17. Melina Bush says:

    Just had my first AND last bacon maple crispy creme donut a few weeks ago. Yuk. Had my first pumpkin latte a few days ago. Again, ugh. I like me some pig, but it needs to be beside the hash browns and cooked medium.

  18. I don’t get the pumpkin everything either. Bacon on the other hand? Bring it. :) If done right chocolate and bacon work so well. I like kale but yeah it seems to be everywhere right now. Wonder what the next fads will be.

  19. mmmmm… those meatballs sound wonderful Adam. Pinned. I’m just glad Cake Pops have died down.

  20. Kale and arugula salad with shredded pumpkin and crumbled bacon.

  21. Amen to all you said. I agree, kale is good on occasion but we dont’ need it everyday and iin everything. I am not sorry I tried it and will use it again if I find it very fresh. It takes a long time to cook to palatable. Whatever was wrong with our classy, quick cooking, healthy if fresh, spinach? Zip, zoom, its ready. Kale takes what, about three days or does it just seem that way?
    And the pumpkin spice latte, I tried making one today. I will take my vanilla nonfat, no whlp everyday homemade latte every day of the week over that. AND I live not far from the All America’s favorite coffee places headquarters and genesis.
    Speaking of old standbys, the timer just went off and my chicken Divan is coming out of the oven. YUM, on a chilly fall evening up in Washington State.

  22. Thank God I’m Australian, and we’re not subjected to these obscenities. Coffee comes in coffee flavour, with – if you’re feeling adventurous – a couple of sticky syrup options. Kale is for starvation days when there’s nothing much else in the garden. And bacon is eaten in a decent fashion, with eggs, on pancakes with syrup, in a well buttered sandwich with barbecue sauce, or fried crisply and included in a lavish carbonara sauce on pasta. Pumpkins are fine, but they’re VEGETABLES, people. I have trouble with using them for dessert, too… Something to do with our having less excitement about Halloween and none at all for a non-existent Thanksgiving? (Oh, and excuse me, but Nutella is the food of the gods. Eaten with a teaspoon from the jar, or spread on bread. That’s it.)

  23. That was just a joy to read, I unfortunately do the pumpkin flavored everything this time of the year. It is a bit of a tradition in our family. I love the idea of doing something at every holiday that will being back memories to the kids (and grandkids) when they smell it every year forward. Have a great one!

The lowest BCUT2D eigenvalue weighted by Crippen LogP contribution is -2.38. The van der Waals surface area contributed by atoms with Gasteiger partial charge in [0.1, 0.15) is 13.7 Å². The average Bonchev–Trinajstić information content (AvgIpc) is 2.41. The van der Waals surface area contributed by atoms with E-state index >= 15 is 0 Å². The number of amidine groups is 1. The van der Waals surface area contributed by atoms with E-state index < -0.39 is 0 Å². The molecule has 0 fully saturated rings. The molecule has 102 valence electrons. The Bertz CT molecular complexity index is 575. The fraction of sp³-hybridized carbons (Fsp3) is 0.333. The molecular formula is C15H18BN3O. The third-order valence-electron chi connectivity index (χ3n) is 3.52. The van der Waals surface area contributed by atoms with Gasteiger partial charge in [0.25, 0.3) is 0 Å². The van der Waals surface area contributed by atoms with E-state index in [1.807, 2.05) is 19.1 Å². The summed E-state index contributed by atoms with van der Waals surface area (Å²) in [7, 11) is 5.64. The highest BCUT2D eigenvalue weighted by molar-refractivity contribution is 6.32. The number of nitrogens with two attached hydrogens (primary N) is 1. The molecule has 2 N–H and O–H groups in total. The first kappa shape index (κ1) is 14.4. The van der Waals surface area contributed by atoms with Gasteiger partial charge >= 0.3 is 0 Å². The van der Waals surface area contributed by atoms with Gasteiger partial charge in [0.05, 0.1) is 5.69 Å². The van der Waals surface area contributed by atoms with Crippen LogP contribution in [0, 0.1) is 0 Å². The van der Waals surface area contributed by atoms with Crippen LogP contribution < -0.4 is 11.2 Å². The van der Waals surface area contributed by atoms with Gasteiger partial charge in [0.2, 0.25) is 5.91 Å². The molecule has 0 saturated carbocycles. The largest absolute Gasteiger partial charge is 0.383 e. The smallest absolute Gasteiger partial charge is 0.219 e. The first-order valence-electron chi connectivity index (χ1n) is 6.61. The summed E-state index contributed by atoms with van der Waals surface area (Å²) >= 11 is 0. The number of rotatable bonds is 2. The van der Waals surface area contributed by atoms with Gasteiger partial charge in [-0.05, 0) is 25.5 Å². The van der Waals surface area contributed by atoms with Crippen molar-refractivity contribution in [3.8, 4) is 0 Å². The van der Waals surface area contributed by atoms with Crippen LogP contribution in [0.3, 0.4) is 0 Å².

LauralovingLife

  24. Adam,
    While I do believe bacon enhances the flavor of most all savory dishes known to mankind, I’m growing weary of the “let’s shove bacon in all sweet dishes” fad. I’m not getting the kale chips thing, either. They taste like flavorless tissue paper. Basically, I agree with everything you say in this article. :)

  25. A friend of mine made kale chips once and had her husband try them. I believe she was threatened with divorce if she ever made them again. I admit I like pumpkin in baked goods (and yes, I’ve made a few on my own blog), but I don’t go overboard with it. At least I don’t think I do. I have tried deep-fried bacon, and I’ll be honest, it was delicious. The most I can do with sweet/salty where bacon is concerned is dipping it in my syrup when I have pancakes or French toast. Also, I made meatballs today–Cranberry cocktail meatballs. They were simple, and delicious.

    • Pumpkin baked goods are fine and dandy. By the way, I think my father threatened my mom with divorce when she served Manwich. Smart man.

      • Ugh. Smart man indeed! I remember that somehow (back when my parents were still married) my dad would always conveniently work nights whenever Manwich was on the menu. I used to get SO mad at him, because I’d have to sit there in the dark, sullenly glaring at a stone-cold Sloppy Joe, while he was at work, not having to eat them. I still hate Manwich to this day.

  26. I’ve never had a pumpkin spiced latte (or kale chips or mutant bacon) and somehow I’ve managed to lead a full and satisfying life. ;) Great post, Adam!

  27. Beverley Brendas says:

    I’m an Aussie as well and just don’t get the American obsession with pumpkin! Pinterest is sooo full of pumpkin recipes and bacon seems to be added to everything! Here in Oz we mostly bake pumpkin along with potatoes and a roast leg of lamb, yum. And bacon is reserved for savoury dishes, favoured on a lazy Sunday brunch with poached eggs on toasted sourdough and sides of grilled tomatoes, mushrooms cooked in a little butter and finished with a dash of Worcestershire sauce, and a hash brown- one American treat I do enjoy. I came to your site when I pinned your meatball recipe above, sounds delicious and will be trying soon. p.s. the kale fad hit our shores in the last year or so…haven’t tried it yet, I think I will stick to baby spinach and silverbeet for the time being. Will be checking out your other recipes on offer, cheers Bev.